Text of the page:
Tag Archives: vows

Oaths and Vows

“Now is the hour! Riders of Rohan! Oaths you have taken, now fulfill them all, to lord and land!” – Eomer, The Return of the King.

I love the Rohirrim.

Forth, Eorlingas!
If we’re going to die, we’re taking a lot of you with us.

When I read the books as a kid, I did not grasp the power of their commitment to their oaths. I didn’t really consider that they were riding to presumed death because “we promised.” Consider this conversation:

Gamling: We do not have the numbers to defeat the armies of Mordor.

Theoden: No, we do not. Yet we will meet them in battle nonetheless.

Why? Because honor and oaths demanded it.

4 When you make a vow to God, do not be late in paying it; for He takes no delight in fools. Pay what you vow! 5 It is better that you should not vow than that you should vow and not pay.
– Ecclesiastes 5:4-5 NASB

Oaths are powerful, so long as they are upheld. But they really only matter to the one who makes the oath and the one to whom it is made.

The lap of luxury
Life is an aisle-way, I’m gonna scoot it all night long…

Wal-Mart’s customers aren’t held to fitness standards. I know, that’s a real news flash, right? (I’ll skip links to unfortunate pictures of Wal-Mart customers.)

Imagine walking into your local Wal-Mart and stopping random folk to conduct a weight and waist measurement. Try conducting an impromptu fitness test on the first person you see riding around on a scooter cart. How many push-ups and sit-ups can they do in a minute?

You’re not going to have much luck.

No one would expect you to, either.

On 28 Dec 1994, I stood in the MEPS center in Chicago and raised my right hand. I swore an oath of enlistment. At that moment, a new set of standards applied to me… standards I wasn’t even fully aware of at the time. I would soon learn about all the various regulations that my superiors expected me to follow. And if I ever failed to uphold standards, I was reminded that this was a voluntary choice on my part. No one drafted me. No one held a gun to my head. I raised my right hand of my own free will.

In January of 1997, I remember kneeling at the altar of my church and re-dedicating my life to Christ, not just as the “Get Out of Hell Free” Savior but as the “Not my will but Yours be done” Lord. No one forced me to my knees or put words in my mouth. I made a choice.

I wonder what would happen if I went into Wal-Mart to give a spiritual fitness test to random customers. “These are the standards. It’s all written here in the ‘regs’ of the Bible. This is what you need to measure up to. How’s your prayer life? When was the last time you served someone in need? More than simply walking into a church, have you connected with like-minded people in the last year?”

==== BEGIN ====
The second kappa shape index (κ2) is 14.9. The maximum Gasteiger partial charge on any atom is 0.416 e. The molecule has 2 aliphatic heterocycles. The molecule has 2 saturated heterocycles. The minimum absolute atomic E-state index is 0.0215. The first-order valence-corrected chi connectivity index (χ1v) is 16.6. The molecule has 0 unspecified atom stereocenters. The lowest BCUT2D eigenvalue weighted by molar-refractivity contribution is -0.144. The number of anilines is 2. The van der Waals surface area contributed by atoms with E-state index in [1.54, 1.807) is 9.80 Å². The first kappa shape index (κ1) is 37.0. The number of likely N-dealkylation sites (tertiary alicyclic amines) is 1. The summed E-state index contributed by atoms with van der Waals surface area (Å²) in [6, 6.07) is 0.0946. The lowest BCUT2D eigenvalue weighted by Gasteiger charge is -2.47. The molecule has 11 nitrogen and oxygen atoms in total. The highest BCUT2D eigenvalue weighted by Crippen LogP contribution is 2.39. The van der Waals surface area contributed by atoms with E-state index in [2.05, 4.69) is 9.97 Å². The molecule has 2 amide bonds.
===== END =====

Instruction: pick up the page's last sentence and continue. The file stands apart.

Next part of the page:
I might have better success than I would with the AF PT test, but that’s beside the point.

The question is, have those people made a commitment that demands adherence to the same spiritual standards I follow? Did they raise their right hands to God and swear an oath, or fall on their knees to dedicate their lives to Him?

If not, then why should I expect them to live up to my religious standards?

My wife has often asked, “Why are we trying to hold the world to our standards? They aren’t followers of Christ. Why should we expect them to live like something they’re not?”

Maybe we followers of Christ need to focus on how well we’re measuring up to our own standards first.

In the Air Force, I failed to meet PT standards. Now I’m working to correct that. I can look around and say, “But that guy looks fat in uniform. And those civilians are really out of shape. And I know a lady who can’t run to save her life but she gets an Excellent because she’s a twig.”

None of them are taking my test for me. I raised my hand. I swore an oath. I have a standard to uphold.

Some will say, “But what about preaching against sin? Jesus didn’t just love people. He also said,

‘Go and sin no more.'”

Absolutely. But I’m concerned with the way we communicate that message.

NOT made of vitamins
You mean they’re NOT healthy?

I could walk in to Wal-Mart and yell or even gently discuss all the facts about heart disease and proper nutrition and the benefits of exercise. I could make it as simple as “Eat less, move more.”

People already know that. I don’t think anyone would have a sudden epiphany. “You mean the food I eat and the sitting on the couch I do all day is making me fat? Thank you! I never understood where it was coming from!”

I think the message on a lot of sin has already gotten out there. When we rant against favorite target sins like homosexuality, pornography, and abortion, we’re saying what people already know. “The Church thinks porn is BAD?”

Also NOT healthy
This is bad for me too? Why didn’t someone tell me?

When we focus so much on telling people their faults, many times, we’re repeating what they’ve already heard. And we’re probably talking to people with absolutely no interest in what we have to say.

In most cases, people pursued Jesus. They wanted to hear what He had to say, because He ministered to them. In some cases, He initiated the conversation, and even then, He first demonstrated something to give them a reason to listen.

When we are in relationship with people, or when we demonstrate love through genuine action instead of mere words, people might care to hear what we have to say.

We need not and must not ignore the detrimental effects of sin. We must be honest about that. Yet we need not be combative or prideful in our efforts. The collateral damage we do in that case far outweighs any momentary benefits.

May we focus on the oaths we have taken, the vows we have made. May we show ourselves faithful. Because I suspect when people see that we are real and our love is sincere, they might even start caring what we have to say.